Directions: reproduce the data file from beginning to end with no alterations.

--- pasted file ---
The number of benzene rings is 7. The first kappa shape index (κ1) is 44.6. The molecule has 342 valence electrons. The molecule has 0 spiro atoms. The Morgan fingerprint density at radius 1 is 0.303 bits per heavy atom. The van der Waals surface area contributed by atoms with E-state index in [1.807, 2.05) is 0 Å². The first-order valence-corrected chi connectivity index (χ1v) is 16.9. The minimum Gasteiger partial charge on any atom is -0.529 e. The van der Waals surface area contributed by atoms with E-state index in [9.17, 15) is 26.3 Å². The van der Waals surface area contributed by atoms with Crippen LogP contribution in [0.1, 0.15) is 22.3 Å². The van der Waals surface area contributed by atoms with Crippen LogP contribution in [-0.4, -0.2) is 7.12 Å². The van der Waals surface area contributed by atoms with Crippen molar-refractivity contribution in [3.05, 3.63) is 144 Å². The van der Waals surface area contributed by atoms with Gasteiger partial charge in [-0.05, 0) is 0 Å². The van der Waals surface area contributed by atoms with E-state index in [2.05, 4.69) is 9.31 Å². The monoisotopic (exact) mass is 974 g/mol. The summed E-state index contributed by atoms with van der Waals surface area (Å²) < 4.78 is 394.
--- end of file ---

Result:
The number of benzene rings is 7. The first kappa shape index (κ1) is 44.6. The molecule has 342 valence electrons. The molecule has 0 spiro atoms. The Morgan fingerprint density at radius 1 is 0.303 bits per heavy atom. The van der Waals surface area contributed by atoms with E-state index in [1.807, 2.05) is 0 Å². The first-order valence-corrected chi connectivity index (χ1v) is 16.9. The minimum Gasteiger partial charge on any atom is -0.529 e. The van der Waals surface area contributed by atoms with E-state index in [9.17, 15) is 26.3 Å². The van der Waals surface area contributed by atoms with Crippen LogP contribution in [0.1, 0.15) is 22.3 Å². The van der Waals surface area contributed by atoms with Crippen LogP contribution in [-0.4, -0.2) is 7.12 Å². The van der Waals surface area contributed by atoms with Crippen molar-refractivity contribution in [3.05, 3.63) is 144 Å². The van der Waals surface area contributed by atoms with Gasteiger partial charge in [-0.05, 0) is 0 Å². The van der Waals surface area contributed by atoms with E-state index in [2.05, 4.69) is 9.31 Å². The monoisotopic (exact) mass is 974 g/mol. The summed E-state index contributed by atoms with van der Waals surface area (Å²) < 4.78 is 394.